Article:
Glass: Einstein on the Beach

Drones. Almost imperceptible. A cathedral kind of reverence when the organ is marking time before service starts. And then, the counting: 1… 2…
 

Einstein on the Beach: Knee 1 (Philip Glass, Robert Wilson dir.)


In her new book, Betwixt and Between, essayist Jenny Boully writes of Philip Glass’s Einstein on the Beach, “One senses that at its very core is a strange mechanism, an enormous supercomputer with no connection to the empirical world yet nevertheless striving to connect to that world.”

The libretto of Glass’s opera (all 5 breathless hours of it, performed without intermission) isn’t built entirely around numbers — even the opening, Knee 1, includes catches of words: “Oh, these are the days my friends and these are the days my friends” becomes layered in soon on. But numbers form the foundation of the work, if even because they form the foundation of music: meter, time, and tempo. If you’re a musician who has played Glass, you’re familiar with the sensation of always counting. It’s how you maintain your awareness of the work.

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This pairs with the foundational meditation practice of counting the breath. When we have trouble anchoring ourselves in the moment, we can always go back to counting the breath. If our mind wanders or we lose count, we begin again. If our focus has become more acute and we actually reach 10, we begin again. The most immediate way of being here now is connecting to the body’s most obvious expression of nowness: The breath in this moment. As we spend more time with it, we can perhaps see the symphony or the opera that we build on that moment. It’s our way of connecting the supercomputer to the empirical world.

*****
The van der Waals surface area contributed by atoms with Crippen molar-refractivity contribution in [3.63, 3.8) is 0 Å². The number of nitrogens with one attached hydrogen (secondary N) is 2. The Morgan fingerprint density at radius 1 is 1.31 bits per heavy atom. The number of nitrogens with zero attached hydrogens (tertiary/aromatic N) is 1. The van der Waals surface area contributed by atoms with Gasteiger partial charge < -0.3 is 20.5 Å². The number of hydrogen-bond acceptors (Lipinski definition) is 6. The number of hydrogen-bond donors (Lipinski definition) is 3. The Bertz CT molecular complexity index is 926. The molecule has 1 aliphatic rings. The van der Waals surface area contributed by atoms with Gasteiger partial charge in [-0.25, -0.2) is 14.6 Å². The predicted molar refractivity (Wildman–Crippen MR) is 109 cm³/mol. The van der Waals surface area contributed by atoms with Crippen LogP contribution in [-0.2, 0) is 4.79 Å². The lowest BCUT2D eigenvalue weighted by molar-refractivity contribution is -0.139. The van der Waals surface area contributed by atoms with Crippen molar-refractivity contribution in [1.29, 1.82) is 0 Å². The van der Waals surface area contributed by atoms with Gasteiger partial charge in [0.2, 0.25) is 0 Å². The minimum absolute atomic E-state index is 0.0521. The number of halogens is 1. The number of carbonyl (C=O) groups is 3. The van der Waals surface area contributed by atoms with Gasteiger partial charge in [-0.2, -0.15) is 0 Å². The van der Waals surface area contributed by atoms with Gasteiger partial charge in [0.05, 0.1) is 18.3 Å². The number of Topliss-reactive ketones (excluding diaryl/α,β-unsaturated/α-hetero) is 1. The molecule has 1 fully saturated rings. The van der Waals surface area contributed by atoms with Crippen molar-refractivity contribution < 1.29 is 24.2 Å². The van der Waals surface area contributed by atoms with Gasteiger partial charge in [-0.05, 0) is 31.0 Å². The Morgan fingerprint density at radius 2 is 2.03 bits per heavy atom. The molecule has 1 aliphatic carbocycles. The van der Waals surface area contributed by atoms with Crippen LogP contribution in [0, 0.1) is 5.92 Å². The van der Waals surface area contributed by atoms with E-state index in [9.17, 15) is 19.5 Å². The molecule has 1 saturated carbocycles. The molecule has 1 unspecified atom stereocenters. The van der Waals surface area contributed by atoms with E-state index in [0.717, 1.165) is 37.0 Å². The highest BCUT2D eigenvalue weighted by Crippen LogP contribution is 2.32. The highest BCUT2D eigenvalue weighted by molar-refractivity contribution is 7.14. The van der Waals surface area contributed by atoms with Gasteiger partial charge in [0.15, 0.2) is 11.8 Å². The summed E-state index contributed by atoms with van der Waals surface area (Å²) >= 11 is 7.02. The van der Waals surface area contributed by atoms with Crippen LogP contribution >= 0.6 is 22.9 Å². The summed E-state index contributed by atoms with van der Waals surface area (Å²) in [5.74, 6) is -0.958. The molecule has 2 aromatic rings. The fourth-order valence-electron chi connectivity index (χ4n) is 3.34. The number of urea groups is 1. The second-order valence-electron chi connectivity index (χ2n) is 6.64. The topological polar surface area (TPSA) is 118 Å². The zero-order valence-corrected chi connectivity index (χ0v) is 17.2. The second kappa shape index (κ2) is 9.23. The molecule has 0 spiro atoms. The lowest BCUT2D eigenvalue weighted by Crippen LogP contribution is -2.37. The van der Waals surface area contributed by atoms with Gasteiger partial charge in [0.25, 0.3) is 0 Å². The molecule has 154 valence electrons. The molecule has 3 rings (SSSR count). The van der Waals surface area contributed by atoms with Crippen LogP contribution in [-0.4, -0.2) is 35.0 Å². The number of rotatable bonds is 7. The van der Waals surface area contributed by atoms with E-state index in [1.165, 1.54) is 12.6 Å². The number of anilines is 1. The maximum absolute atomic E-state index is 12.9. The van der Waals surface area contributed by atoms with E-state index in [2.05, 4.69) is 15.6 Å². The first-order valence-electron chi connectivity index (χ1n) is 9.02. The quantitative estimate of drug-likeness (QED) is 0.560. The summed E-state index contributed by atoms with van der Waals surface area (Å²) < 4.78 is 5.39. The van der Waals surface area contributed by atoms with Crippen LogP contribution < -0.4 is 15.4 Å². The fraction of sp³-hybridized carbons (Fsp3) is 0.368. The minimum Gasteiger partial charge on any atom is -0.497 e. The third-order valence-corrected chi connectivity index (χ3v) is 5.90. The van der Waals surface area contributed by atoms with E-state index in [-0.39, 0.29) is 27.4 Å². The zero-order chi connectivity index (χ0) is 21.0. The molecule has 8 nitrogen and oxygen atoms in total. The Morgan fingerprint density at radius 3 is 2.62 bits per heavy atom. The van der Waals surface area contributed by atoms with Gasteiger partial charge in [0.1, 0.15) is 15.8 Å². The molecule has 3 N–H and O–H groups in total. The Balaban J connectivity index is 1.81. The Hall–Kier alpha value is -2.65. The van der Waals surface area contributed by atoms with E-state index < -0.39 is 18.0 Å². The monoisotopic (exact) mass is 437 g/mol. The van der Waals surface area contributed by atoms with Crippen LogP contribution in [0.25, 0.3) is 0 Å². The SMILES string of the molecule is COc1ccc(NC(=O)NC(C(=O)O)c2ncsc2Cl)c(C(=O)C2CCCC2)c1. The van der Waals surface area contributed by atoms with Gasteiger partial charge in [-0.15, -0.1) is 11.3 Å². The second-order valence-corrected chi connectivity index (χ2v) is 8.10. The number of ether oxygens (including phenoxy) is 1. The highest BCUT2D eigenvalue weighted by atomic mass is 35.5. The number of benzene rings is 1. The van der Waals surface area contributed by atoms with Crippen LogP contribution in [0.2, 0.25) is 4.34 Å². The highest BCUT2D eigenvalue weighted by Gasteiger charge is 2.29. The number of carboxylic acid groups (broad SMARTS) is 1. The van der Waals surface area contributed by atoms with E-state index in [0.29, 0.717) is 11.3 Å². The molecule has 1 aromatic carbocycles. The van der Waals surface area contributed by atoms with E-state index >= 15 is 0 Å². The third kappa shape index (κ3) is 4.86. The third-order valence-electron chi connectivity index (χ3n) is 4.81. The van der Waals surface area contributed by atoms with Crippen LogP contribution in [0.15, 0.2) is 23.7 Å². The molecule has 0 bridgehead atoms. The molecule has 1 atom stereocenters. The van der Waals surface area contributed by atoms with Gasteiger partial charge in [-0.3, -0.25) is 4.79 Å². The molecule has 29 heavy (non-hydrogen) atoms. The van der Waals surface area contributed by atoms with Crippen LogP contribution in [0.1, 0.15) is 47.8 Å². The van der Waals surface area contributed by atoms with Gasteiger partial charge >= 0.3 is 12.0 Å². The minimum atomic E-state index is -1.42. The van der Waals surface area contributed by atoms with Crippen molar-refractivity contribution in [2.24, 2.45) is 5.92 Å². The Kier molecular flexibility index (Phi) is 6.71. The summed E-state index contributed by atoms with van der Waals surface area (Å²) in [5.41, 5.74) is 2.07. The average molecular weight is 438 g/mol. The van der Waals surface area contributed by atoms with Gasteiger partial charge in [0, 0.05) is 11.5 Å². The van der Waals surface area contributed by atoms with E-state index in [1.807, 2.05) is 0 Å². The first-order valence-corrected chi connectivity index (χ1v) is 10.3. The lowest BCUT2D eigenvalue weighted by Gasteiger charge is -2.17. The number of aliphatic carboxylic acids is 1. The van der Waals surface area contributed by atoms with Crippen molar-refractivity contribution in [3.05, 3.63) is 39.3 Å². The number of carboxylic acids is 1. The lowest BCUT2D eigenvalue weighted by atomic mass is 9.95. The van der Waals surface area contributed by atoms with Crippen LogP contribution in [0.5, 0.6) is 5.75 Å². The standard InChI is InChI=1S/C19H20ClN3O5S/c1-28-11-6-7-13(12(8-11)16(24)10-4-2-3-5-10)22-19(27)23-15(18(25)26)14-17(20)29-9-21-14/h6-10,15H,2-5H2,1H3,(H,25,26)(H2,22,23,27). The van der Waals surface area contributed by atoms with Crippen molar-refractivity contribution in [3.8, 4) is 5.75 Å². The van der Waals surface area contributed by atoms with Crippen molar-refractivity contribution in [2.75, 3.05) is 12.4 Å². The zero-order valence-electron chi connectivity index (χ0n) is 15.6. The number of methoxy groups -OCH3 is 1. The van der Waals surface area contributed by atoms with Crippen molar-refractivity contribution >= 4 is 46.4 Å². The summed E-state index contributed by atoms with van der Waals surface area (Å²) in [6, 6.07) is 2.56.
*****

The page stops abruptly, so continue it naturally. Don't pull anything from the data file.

Today’s Contemplation

1, 2, 3, 4, 5, 6, 7, 8… Whether you've never counted the breath or you think you've graduated past counting, count the breaths today as you practice. Don't worry if you can't make it to 10 — getting to 1 is just as good.

Does counting the breaths get you to a more subtle state of consciousness? Does it bring you to a deeper sense of connection — either within your own body or to the present moment in the empirical world?